It’s also worth noting that states are all over the place in whether they’re even allowed to give parents (or others) access to teacher evaluations. Their open-records laws regarding personnel evaluations are exceptionally murky. An Education Week analysis of these laws conducted by Amy Wickner, a research intern on EdWeek’s library team, found 18 states plus the District of Columbia in which access to teacher evaluations is theoretically permissible, though it’s not at all clear whether that means just the final rating or various components of the system.

Here is one fantastic comment thread from the article above.  I think this is worthy of sharing:

What if we publish student scores and grades in the newspaper? After all, if tax money is invested in their education; shouldn’t the public be aware of the performance of our investment or lack thereof? A teacher’s salary is public information. Currently, New York and Los Angeles have published the performance ratings of its classroom staff. Therefore, every tax-paying citizen in those areas has concrete evidence regarding the waste of their income, and broken down by individual. I believe we should take this idea one step further. Publish the scores and grades of all students. The public could track every dollar spent on every student. We can identify areas where we can save money where students perform at high levels, and look to reduce waste where students fail. We could calculate how failure calculates into taxpayer waste. But wait.

What if this idea is too harsh? 

What if publishing scores embarrasses a student?

What if the scores do not take into consideration disabilities or handicaps?

What if the student consistently stays after school for extra help, but still can’t grasp concepts?

What if the student sacrifices time with friends or family to work with a teacher?

What if the student stayed up all night studying and is exhausted at the time of the test?

What if the student was having a “bad day” at the time of an evaluation?

What if the student is experiencing or coping with a loss?

What if the student is in a state of grief?

What if the student is the unfortunate target of an unfair teacher?

What if the student hasn’t been identified as possessing a learning disability?

What if the student has not been provided the resources or direct instruction required for success?

What if the student is addicted to drugs or alcohol or is overcoming an addiction and is in rehab?

What if the student has a parent in prison?

What if the student’s parents are addicted to drugs?

What if the student is a criminal?

What if the student is on parole?

What if the student was the victim of a rape?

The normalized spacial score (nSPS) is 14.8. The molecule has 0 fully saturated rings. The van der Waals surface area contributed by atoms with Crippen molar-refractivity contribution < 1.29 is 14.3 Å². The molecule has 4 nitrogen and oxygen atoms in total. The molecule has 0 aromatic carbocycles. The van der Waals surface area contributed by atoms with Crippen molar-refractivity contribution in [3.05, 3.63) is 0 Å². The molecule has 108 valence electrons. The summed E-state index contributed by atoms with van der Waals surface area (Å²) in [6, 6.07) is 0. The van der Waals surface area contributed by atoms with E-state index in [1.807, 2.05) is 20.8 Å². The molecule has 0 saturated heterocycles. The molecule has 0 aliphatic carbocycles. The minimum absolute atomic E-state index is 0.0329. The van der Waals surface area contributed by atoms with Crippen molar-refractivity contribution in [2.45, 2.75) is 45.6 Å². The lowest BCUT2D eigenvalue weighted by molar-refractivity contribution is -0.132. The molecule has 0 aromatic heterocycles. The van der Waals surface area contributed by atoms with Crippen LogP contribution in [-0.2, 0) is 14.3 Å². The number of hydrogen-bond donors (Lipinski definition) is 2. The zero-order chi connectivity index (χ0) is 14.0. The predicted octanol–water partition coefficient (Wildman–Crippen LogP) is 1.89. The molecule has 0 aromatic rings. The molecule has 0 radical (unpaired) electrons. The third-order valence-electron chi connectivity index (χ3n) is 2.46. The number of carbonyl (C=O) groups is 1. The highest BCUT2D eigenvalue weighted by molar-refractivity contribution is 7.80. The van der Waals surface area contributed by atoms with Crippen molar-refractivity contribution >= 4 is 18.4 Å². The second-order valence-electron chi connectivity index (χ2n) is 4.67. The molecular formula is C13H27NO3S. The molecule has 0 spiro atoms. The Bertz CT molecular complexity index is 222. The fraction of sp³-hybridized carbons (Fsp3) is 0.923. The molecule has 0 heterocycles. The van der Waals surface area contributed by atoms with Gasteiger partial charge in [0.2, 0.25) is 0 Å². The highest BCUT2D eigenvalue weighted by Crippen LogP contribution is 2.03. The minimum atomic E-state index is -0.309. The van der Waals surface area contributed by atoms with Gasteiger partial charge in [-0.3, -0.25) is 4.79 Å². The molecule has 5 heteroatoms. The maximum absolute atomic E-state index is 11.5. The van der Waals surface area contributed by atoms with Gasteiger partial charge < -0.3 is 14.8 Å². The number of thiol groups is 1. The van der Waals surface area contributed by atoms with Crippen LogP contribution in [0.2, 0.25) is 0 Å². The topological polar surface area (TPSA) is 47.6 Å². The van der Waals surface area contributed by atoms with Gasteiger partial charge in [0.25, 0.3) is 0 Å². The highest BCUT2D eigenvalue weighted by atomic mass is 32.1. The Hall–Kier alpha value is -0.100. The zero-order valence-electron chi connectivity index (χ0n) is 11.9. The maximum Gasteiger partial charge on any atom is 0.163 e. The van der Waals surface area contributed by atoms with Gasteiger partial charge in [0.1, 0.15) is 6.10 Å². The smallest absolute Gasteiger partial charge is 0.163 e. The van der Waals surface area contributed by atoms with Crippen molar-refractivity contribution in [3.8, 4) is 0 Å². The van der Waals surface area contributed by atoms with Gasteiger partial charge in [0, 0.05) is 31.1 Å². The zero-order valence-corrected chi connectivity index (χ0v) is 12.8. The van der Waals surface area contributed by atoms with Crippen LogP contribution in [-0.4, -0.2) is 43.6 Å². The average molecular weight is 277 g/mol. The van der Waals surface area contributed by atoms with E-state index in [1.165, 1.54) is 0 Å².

What if the student was the victim of molestation?

What if the student has to work to help support the family?

What if the student was abandoned and moves from one foster home to another?

What if the student’s parents frequently move from state to state and the student has no time to adjust?

What if the student is not a citizen or doesn’t speak or read English?

What if the student can’t read?

What if the student doesn’t subscribe to the theory of evolution or scientific thought and refused to take any tests?

What if the student doesn’t want to go to college?

What if the student is pregnant, in a gang, or just got beat up by the school bully?

What if the student is the school bully?

What if the former teacher was asked to retire early, and was replaced with a new and inexperienced teacher who didn’t quite have a deep instructional familiarity with the curriculum?

What if a drastic reduction of school funding resulted in the loss of paraprofessional classroom aids?

What if a club, extracurricular program, team, or coach was cut and now the student is uninspired to attend school, much less study?

What if the student is told he/she has to take certain classes, but the student would rather work in the family business?

What if the published scores hurt the student’s opportunity for a scholarship?

What if the student who is at the bottom of the list is really at the top of the class?

What if members of the press stalk the student with the lowest scores?

What if parents request their child be removed from classes with “that child?”

What if parents call for the student’s expulsion for draining taxpayer dollars?

What if publishing these scores leads one to suicide?

What if we only evaluate students without offering advice or guidance for improvement?

What if we become increasingly concerned with results but not enrichment, empowerment, or improvement?

What if we expected teachers to deal with these issues?

What if?